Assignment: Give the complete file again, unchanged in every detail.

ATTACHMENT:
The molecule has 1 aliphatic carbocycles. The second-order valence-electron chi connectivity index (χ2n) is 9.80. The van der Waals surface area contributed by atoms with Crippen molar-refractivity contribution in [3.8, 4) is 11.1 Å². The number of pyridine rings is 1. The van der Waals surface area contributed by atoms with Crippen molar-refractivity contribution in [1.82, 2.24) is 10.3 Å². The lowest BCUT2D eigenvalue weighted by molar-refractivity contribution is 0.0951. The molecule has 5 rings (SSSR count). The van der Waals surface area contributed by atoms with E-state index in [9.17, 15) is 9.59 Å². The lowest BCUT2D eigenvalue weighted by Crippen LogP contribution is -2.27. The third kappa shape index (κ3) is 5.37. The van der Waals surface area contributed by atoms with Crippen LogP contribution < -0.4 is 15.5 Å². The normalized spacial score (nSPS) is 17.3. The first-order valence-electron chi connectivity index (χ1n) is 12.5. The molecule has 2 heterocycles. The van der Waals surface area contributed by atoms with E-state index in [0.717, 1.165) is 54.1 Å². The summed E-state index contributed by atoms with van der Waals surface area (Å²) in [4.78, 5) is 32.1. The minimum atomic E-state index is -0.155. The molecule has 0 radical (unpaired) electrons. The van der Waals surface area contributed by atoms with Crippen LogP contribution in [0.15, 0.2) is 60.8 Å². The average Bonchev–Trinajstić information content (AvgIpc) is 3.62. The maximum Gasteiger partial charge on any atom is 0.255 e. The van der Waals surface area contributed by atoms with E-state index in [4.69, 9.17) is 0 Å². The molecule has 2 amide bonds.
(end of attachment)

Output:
The molecule has 1 aliphatic carbocycles. The second-order valence-electron chi connectivity index (χ2n) is 9.80. The van der Waals surface area contributed by atoms with Crippen molar-refractivity contribution in [3.8, 4) is 11.1 Å². The number of pyridine rings is 1. The van der Waals surface area contributed by atoms with Crippen molar-refractivity contribution in [1.82, 2.24) is 10.3 Å². The lowest BCUT2D eigenvalue weighted by molar-refractivity contribution is 0.0951. The molecule has 5 rings (SSSR count). The van der Waals surface area contributed by atoms with E-state index in [9.17, 15) is 9.59 Å². The lowest BCUT2D eigenvalue weighted by Crippen LogP contribution is -2.27. The third kappa shape index (κ3) is 5.37. The van der Waals surface area contributed by atoms with Crippen LogP contribution < -0.4 is 15.5 Å². The normalized spacial score (nSPS) is 17.3. The first-order valence-electron chi connectivity index (χ1n) is 12.5. The molecule has 2 heterocycles. The van der Waals surface area contributed by atoms with E-state index in [0.717, 1.165) is 54.1 Å². The summed E-state index contributed by atoms with van der Waals surface area (Å²) in [4.78, 5) is 32.1. The minimum atomic E-state index is -0.155. The molecule has 0 radical (unpaired) electrons. The van der Waals surface area contributed by atoms with Crippen LogP contribution in [0.15, 0.2) is 60.8 Å². The average Bonchev–Trinajstić information content (AvgIpc) is 3.62. The maximum Gasteiger partial charge on any atom is 0.255 e. The van der Waals surface area contributed by atoms with E-state index in [4.69, 9.17) is 0 Å². The molecule has 2 amide bonds.